Interesting Facts About The Sun

Interesting facts about the sun

The sun has 3 inner layers

  • Core
  • Radiative Zone (innermost layer of nuclear fusion)
  • Convective Zone (where the heat moves slowly from the inner layer to the surface)

Outer layers of the sun

  • Photosphere
  • Chromosphere
  • Transition Region
  • Corona

source (and more info about the sun’s layers)

A Big Ball of Gas

  • The sun is a big ball of gas, 74 percent hydrogen and 24 percent helium.
  • At the sun’s core, nuclear fusion burns about 600 million tons of hydrogen every second. The remaining four million tons of hydrogen are converted to energy, which makes the Sun shine.

Nuclear fusion is the source of Sun’s phenomenal energy output. The Hydrogen and Helium atoms that constitute Sun, combine in a heavy amount every second to generate a stable and a nearly inexhaustible source of energy.

(source) and more info about nuclear fusion in the sun

The Energy From The Sun

  • The total energy output from the sun is apparently 386 billion million megawatts.
  • Every second the sun produces the same energy as about a trillion 1 megaton bombs.
  • In one second, our sun produces enough energy for almost 500,000 years of the current needs of our so-called civilization.
  • According to NOAA, 173,000 terawatts of solar energy strikes the Earth continuously. That’s more than 10,000 times the world’s total energy use.
  • The amount of solar energy entering the top of Earth’s atmosphere is 1,360 watt per square meter.
  • It takes 1 million years for the energy from the core to reach the surface of the sun.

Temperature Of The Sun

Temperatures vary between different layers.

  • The temperature at the core of the sun is 27 million degrees F (15 million degrees C).
  • The surface temperature of the sun is about 10 thousand degrees F (5,500 degrees C).

(source) and more info about the temperature of the sun’s layers

Rotation Of The Sun

Since the Sun is a ball of gas/plasma, it does not have to rotate rigidly like the solid planets and moons do. The sun’s rotation varies by latitude.

  • The sun rotates on its axis about every 27 days at the surface.
  • It takes about 35 days for one rotation near the poles.

The Sun Is Pretty Big

Our sun is actually an average sized star. Some stars out there are 700 times bigger!

  • The diameter of the sun is 864,000 miles wide (1.4 million km).
  • About 110 Earths would fit across the width (diameter) of the sun.
  • It would take about 1.3 million Earths to fit inside the sun (volume).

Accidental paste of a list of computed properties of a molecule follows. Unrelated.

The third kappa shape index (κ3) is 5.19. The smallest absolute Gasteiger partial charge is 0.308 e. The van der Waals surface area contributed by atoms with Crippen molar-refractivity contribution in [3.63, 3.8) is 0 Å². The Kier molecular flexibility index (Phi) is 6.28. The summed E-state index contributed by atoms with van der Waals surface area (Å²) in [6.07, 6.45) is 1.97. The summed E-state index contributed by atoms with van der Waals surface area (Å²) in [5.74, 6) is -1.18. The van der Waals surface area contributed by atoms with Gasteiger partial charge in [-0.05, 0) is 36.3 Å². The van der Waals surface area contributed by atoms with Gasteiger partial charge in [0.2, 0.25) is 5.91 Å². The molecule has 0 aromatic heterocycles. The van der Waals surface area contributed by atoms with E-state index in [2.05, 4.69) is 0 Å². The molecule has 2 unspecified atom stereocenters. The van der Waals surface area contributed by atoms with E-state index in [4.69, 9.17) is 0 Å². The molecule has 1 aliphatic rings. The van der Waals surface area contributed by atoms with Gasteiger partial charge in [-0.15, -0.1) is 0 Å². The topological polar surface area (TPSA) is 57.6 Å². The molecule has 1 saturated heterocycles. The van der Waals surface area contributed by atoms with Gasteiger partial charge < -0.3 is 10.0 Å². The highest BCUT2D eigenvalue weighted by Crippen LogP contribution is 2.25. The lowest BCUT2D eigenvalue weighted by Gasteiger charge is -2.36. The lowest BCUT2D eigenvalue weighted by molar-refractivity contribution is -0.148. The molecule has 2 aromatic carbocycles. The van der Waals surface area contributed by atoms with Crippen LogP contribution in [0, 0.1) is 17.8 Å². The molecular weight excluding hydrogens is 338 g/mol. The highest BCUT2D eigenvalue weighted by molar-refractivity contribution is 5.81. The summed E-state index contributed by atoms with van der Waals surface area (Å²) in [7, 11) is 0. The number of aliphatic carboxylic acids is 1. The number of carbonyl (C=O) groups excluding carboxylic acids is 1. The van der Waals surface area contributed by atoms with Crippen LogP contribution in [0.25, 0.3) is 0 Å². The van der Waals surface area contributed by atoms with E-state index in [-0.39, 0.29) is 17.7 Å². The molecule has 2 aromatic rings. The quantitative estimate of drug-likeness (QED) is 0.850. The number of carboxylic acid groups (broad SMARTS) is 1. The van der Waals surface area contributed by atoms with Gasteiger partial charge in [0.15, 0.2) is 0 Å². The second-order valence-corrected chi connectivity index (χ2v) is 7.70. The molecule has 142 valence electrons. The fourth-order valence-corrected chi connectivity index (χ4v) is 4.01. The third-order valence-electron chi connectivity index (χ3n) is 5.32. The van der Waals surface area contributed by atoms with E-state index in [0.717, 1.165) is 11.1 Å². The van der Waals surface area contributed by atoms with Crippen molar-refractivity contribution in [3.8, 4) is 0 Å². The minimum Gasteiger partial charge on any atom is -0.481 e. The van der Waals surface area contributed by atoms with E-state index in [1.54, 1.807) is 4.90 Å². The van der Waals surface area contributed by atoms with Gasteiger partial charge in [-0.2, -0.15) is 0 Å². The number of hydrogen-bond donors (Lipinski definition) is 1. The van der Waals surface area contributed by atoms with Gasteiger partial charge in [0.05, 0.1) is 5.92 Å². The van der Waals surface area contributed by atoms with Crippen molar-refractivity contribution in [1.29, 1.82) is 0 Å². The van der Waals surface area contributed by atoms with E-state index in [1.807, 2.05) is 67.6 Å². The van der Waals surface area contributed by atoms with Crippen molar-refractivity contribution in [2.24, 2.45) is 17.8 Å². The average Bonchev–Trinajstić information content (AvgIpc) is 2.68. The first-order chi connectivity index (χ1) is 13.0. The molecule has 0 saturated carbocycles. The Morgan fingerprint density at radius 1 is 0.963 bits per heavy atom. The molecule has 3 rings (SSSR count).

(see the image above illustrating how many earths fit across the sun’s diameter)

Solar Wind

NASA explains, The solar wind is created by the outward expansion of plasma (a collection of charged particles) from the Sun. This plasma is continually heated to the point that the Sun’s gravity can’t hold it down. It then travels along the Sun’s magnetic field lines that extend radially outward.

  • The average speed of solar wind as it is radiated from the Sun is 400 km/s. That’s 280 miles per second, or, just over 1 million miles per hour.
  • Typically, it takes solar wind about 4 days to reach the Earth at that speed.

Light Speed

The light from the sun (like all light) travels 186,282 miles per second (299,791 km/s).

  • The light from the sun takes about 8 and 1/3 minutes to reach the Earth, which is 93 million miles away (150 million km).
  • When you look up at the sun, you’re seeing the sun as it was about 8 minutes ago.

Warp one, in the world of Trek, is equal to the speed of light.

The Best Of Warp Speed!

Solar Cycles

  • Solar cycles occur every 11 years with an increase in sunspot activity.
  • A sunspot can sometimes erupt into solar flares that eject electromagnetic radiation particles into space, called a CME, or coronal mass ejection.

When Will The Sun Die

The sun is estimated to be 4.6 billion years old. And it’s apparently approximately 1/3 of the way through it’s ‘life’.

  • The sun apparently has about 7 or 8 (some sources say about 10) billion years of fuel left. So don’t worry…

[ Read: Quebec Blackout 1989 – Power Grid Geomagnetic Storm Vulnerability ]


  1. I have heard it’s a one-in-twelve chance per decade. If a big CME hits us it will make the bank collapse look like no-quarter-for-the-shopping-cart.

  2. We have been hearing for years from many websites that this cycle would be a Grand Solar Minimum, and we would all freeze from a mini ice age like in the 1600-1700s. Now cycle 25 is off to a roaring start, with sometimes several sunspots each day. Maybe the Globalist/Green/Geoengineer people will manage to kill us before the sun does.

    1. Old Alaskan, It will be a race to see who wins, for sure. The Modern
      Grand Soar Minimum began with the beginning of solar cycle 25 in December 2019. It is a relatively short one – just 33 years – and is predicted to end in 2053 at the end of solar cycle 27. There was an unusually long decline into this GSM over the past few SCs. SC 25 will hit its maximum of solar surface activity in 2025-2026 then begin the slide down into the trough. Lowest point of solar surface activity is predicted to be as we bottom out in 25 and head into 26, 2028 through 2032. We’ve already begun to experience the perturbations in the jet stream, thus the weather, and cropping/harvesting. This unusual third El Nino winter in a row with its heavy cloudiness in areas is also normal for a GSM. Cloudiness is expected to intensify through the trough and perhaps linger for several years after. It has been predicted that it may be so cloudy during the trough that, on a global scale, vegetation will have a hard time growing. It’s just too bad that the sorry state of various countries’ governments has put us in a position where other negative economic and agricultural impacts are compounding what the Sun is doing. Thus, LTS preps for people and animals are prudent to face what is coming.